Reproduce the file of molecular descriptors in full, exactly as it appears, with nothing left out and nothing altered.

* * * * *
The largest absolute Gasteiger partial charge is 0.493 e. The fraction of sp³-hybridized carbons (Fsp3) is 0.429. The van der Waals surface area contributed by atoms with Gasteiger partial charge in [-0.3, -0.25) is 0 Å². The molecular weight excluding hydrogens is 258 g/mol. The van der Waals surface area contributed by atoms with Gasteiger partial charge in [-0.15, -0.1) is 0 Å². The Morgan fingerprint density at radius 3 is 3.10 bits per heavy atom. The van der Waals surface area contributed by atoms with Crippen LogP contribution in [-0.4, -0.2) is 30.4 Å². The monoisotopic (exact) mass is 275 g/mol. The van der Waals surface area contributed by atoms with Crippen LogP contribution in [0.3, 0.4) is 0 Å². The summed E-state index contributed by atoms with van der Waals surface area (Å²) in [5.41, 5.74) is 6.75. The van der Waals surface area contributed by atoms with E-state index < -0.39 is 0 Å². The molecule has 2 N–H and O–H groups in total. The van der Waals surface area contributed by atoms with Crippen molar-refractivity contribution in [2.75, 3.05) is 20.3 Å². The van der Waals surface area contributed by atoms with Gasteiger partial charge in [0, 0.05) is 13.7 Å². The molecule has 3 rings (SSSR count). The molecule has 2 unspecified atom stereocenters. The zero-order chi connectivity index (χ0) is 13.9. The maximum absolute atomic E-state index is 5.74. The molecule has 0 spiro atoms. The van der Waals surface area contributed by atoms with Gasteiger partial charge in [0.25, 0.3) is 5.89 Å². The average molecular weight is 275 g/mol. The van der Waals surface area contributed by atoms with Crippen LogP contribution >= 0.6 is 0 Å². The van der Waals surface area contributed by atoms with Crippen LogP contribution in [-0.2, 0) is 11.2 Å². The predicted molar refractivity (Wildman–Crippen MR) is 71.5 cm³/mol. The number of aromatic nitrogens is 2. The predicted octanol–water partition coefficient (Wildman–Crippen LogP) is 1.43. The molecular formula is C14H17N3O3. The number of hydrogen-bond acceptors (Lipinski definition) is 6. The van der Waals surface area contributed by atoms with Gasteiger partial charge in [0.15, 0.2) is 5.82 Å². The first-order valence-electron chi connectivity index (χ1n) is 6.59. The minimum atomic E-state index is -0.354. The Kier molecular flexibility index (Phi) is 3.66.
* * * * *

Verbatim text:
The largest absolute Gasteiger partial charge is 0.493 e. The fraction of sp³-hybridized carbons (Fsp3) is 0.429. The van der Waals surface area contributed by atoms with Gasteiger partial charge in [-0.3, -0.25) is 0 Å². The molecular weight excluding hydrogens is 258 g/mol. The van der Waals surface area contributed by atoms with Gasteiger partial charge in [-0.15, -0.1) is 0 Å². The Morgan fingerprint density at radius 3 is 3.10 bits per heavy atom. The van der Waals surface area contributed by atoms with Crippen LogP contribution in [-0.4, -0.2) is 30.4 Å². The monoisotopic (exact) mass is 275 g/mol. The van der Waals surface area contributed by atoms with Crippen LogP contribution in [0.3, 0.4) is 0 Å². The summed E-state index contributed by atoms with van der Waals surface area (Å²) in [5.41, 5.74) is 6.75. The van der Waals surface area contributed by atoms with E-state index < -0.39 is 0 Å². The molecule has 2 N–H and O–H groups in total. The van der Waals surface area contributed by atoms with Crippen molar-refractivity contribution in [2.75, 3.05) is 20.3 Å². The van der Waals surface area contributed by atoms with Gasteiger partial charge in [0, 0.05) is 13.7 Å². The molecule has 3 rings (SSSR count). The molecule has 2 unspecified atom stereocenters. The zero-order chi connectivity index (χ0) is 13.9. The maximum absolute atomic E-state index is 5.74. The molecule has 0 spiro atoms. The van der Waals surface area contributed by atoms with Gasteiger partial charge in [0.25, 0.3) is 5.89 Å². The average molecular weight is 275 g/mol. The van der Waals surface area contributed by atoms with Crippen LogP contribution >= 0.6 is 0 Å². The van der Waals surface area contributed by atoms with Crippen LogP contribution in [-0.2, 0) is 11.2 Å². The predicted molar refractivity (Wildman–Crippen MR) is 71.5 cm³/mol. The number of aromatic nitrogens is 2. The predicted octanol–water partition coefficient (Wildman–Crippen LogP) is 1.43. The molecular formula is C14H17N3O3. The number of hydrogen-bond acceptors (Lipinski definition) is 6. The van der Waals surface area contributed by atoms with Gasteiger partial charge in [0.15, 0.2) is 5.82 Å². The first-order valence-electron chi connectivity index (χ1n) is 6.59. The minimum atomic E-state index is -0.354. The Kier molecular flexibility index (Phi) is 3.66.